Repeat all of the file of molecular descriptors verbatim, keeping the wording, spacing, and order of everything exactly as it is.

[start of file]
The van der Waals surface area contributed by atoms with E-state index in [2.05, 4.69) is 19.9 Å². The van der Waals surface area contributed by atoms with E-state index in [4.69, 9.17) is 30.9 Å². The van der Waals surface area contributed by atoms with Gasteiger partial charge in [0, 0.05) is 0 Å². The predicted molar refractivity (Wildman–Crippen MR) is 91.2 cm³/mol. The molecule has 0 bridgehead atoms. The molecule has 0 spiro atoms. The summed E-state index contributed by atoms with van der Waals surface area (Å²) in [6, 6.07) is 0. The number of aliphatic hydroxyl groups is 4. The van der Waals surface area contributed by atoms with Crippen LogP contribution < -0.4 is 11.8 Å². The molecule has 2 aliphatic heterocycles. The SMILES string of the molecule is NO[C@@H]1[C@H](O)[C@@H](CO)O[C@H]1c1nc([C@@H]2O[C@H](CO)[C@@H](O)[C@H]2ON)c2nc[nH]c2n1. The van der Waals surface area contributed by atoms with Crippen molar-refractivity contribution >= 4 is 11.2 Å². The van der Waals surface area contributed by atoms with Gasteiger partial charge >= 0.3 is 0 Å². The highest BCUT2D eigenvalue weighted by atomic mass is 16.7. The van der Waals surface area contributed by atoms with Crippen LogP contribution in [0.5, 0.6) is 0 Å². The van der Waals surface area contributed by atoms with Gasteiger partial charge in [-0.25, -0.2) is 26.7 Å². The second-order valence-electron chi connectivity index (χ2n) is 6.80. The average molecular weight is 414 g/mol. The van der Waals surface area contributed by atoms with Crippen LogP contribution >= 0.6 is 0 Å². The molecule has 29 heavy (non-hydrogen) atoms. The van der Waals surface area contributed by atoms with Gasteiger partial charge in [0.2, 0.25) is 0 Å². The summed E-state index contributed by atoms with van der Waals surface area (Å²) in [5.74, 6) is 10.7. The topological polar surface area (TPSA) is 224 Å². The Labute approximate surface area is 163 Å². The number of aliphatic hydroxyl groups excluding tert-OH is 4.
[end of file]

The van der Waals surface area contributed by atoms with E-state index in [2.05, 4.69) is 19.9 Å². The van der Waals surface area contributed by atoms with E-state index in [4.69, 9.17) is 30.9 Å². The van der Waals surface area contributed by atoms with Gasteiger partial charge in [0, 0.05) is 0 Å². The predicted molar refractivity (Wildman–Crippen MR) is 91.2 cm³/mol. The molecule has 0 bridgehead atoms. The molecule has 0 spiro atoms. The summed E-state index contributed by atoms with van der Waals surface area (Å²) in [6, 6.07) is 0. The number of aliphatic hydroxyl groups is 4. The van der Waals surface area contributed by atoms with Crippen LogP contribution < -0.4 is 11.8 Å². The molecule has 2 aliphatic heterocycles. The SMILES string of the molecule is NO[C@@H]1[C@H](O)[C@@H](CO)O[C@H]1c1nc([C@@H]2O[C@H](CO)[C@@H](O)[C@H]2ON)c2nc[nH]c2n1. The van der Waals surface area contributed by atoms with Crippen molar-refractivity contribution >= 4 is 11.2 Å². The van der Waals surface area contributed by atoms with Gasteiger partial charge >= 0.3 is 0 Å². The highest BCUT2D eigenvalue weighted by atomic mass is 16.7. The van der Waals surface area contributed by atoms with Crippen LogP contribution in [0.5, 0.6) is 0 Å². The van der Waals surface area contributed by atoms with Gasteiger partial charge in [-0.25, -0.2) is 26.7 Å². The second-order valence-electron chi connectivity index (χ2n) is 6.80. The average molecular weight is 414 g/mol. The van der Waals surface area contributed by atoms with Crippen LogP contribution >= 0.6 is 0 Å². The molecule has 29 heavy (non-hydrogen) atoms. The van der Waals surface area contributed by atoms with Gasteiger partial charge in [0.2, 0.25) is 0 Å². The summed E-state index contributed by atoms with van der Waals surface area (Å²) in [5.74, 6) is 10.7. The topological polar surface area (TPSA) is 224 Å². The Labute approximate surface area is 163 Å². The number of aliphatic hydroxyl groups excluding tert-OH is 4.